Studying the impact of innovation on business and society

Like Every Business, We Too Stand on the Path of Disruption

Disrupt You on fire

Guest post by Jay Samit (@jaysamit), a serial entrepreneur and author of the bestselling book Disrupt You!

Your career is going to be disrupted.  I guarantee it.  Office automation is expected to make 40% of the current workforce obsolete by 2020.  3D printing is anticipated to eliminate 320 manufacturing jobs; further impacting the millions of truck drivers replaced by autonomous vehicles.  We are now living in an era of endless innovation where technology continues accelerating exponentially while businesses struggle to adapt arithmetically.  And for all of you who feel secure in a large multinational corporation, consider this: of the original largest Fortune 500 companies named in 1955 only 57 are still on the list.  Yet, for those who see every obstacle in life as an opportunity in disguise, now is the greatest time in history to be a tech entrepreneur.

The self-made billionaire in his twenties, an unheard-of possibility a decade ago, now happens with regular frequency.  The startup with little funding and a small staff, displaces hundred-year-old companies with billions in revenues virtually overnight.  The consultant, with no background in technology, makes millions of dollars from teaching a course online. The Arab Spring which peacefully overthrew long-standing governments in Bahrain, Tunisia and Yemen, is able to successfully force rulers from power without weapons or international support.  What did all of these disruptions have in common?  They were led by people who understood how to leverage their talents and the advancements in mobile, social, and communications technology to find opportunities for disruption.

With six billion consumers now just a click away on a smartphone, today’s entrepreneurs can reinvent themselves and the world faster with less capital than ever before.  Today, there are 50 times more people on the Internet than in the year 2000 and they are connected at speeds 180 times faster.  Entrepreneurs no longer need to own the technological infrastructure to reach the always-on consumer. The same cloud and big data used by international oligopolies is now universally available to those wanting to plot their own destinies at a fraction of the cost off a decade ago.  Risk capital, which was once controlled by large banks and private equity firms, is aggregated directly by crowdfunding and micro-lending sites.  In 2015, crowdfunding sites will deploy twice as much funds as venture capital firms and for a fraction of the equity. Bitcoin and blockchain technology now empowers ideas and capital to flow seamlessly across borders and trade barriers.  Disruption isn’t about what happens to you, it’s about how you respond to what happens to you.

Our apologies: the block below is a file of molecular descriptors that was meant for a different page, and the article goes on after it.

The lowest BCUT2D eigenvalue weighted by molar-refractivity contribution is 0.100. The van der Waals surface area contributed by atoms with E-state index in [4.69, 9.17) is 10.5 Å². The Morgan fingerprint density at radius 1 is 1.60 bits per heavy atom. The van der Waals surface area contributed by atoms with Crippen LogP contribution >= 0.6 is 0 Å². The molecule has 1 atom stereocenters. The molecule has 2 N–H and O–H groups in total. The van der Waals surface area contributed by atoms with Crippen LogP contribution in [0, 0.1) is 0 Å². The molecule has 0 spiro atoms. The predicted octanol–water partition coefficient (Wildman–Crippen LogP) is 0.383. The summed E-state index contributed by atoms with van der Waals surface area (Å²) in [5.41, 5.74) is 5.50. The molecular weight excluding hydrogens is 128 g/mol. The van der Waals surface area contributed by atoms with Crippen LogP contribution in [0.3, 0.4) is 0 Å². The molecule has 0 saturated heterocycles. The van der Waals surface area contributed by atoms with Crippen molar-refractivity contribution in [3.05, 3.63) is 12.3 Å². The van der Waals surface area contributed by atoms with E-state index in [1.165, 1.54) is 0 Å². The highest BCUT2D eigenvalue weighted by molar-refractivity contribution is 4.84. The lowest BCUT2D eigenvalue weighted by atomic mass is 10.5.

With so much innovation, startup founders and existing corporations can no longer survive by just adding new features or marketing product extensions. In today’s business climate, incremental innovation is like walking on quicksand – it will keep you busy, but you won’t get very far. To thrive, all businesses must focus on the art of self-disruption. Rather than wait for the competition to steal your business, every founder and employee needs to be willing to cannibalize their existing revenue streams in order to create new ones. All disruption starts with introspection. Instead of focusing the traditional planning cycles where companies benchmark their businesses against existing competitors, teams need to be developed to foster internal change and disruption. Self-disruption is akin to undergoing major surgery, but you are the one holding the scalpel. Apple and Google continue to expand and dominate new industries because they strive to create a culture of risk taking, self-disruption and experimentation. Would anyone have predicted ten years ago that either of these companies would be going into the auto industry? Does anyone today doubt that they will be successful?

A half a millennia ago, Florentine philosopher Niccolò Machiavelli said that entrepreneurs are “simply those who understand that there is little difference between obstacle and opportunity and are able to turn both to their advantage. Today’s 2.3 billion millennials have a choice: Disrupt yourself or let others disrupt you.

There is no middle ground.

2 COMMENTS ON THIS POST To “Like Every Business, We Too Stand on the Path of Disruption”

  1. Excellent article.

    I was just reading yesterday about Daimler and their new trucks that are going to be tested in Germany… Google’s and Apple’s cars are not new story anymore… it seems like we are all just waiting for the moment when they’ll be released to the public.

    Future does seem uncertain with robots substituting humans on their jobs. Will we benefit from that or not is something to be seen.

    I agree that Internet made things easy and it does need less of investment nowadays then before, but I am not sure about “unheard-of possibility a decade ago” to be become a billionaire in twenties. I think that’s a overemphasized, because, as I mentioned with all robotics advancement, we are all probably shifting towards becoming entrepreneurs, because we will not have to work in a power plants and McDonald’s.

    -The $ value half a decade ago was 22 or more times bigger than it is today.
    -Many young billionaires get so much media publicity and become stars after appearing “on Reddit once” (little exaggeration 😀 ).

    That’s my opinion… I would like to hear what you think about it…?

    Great article btw. Jay

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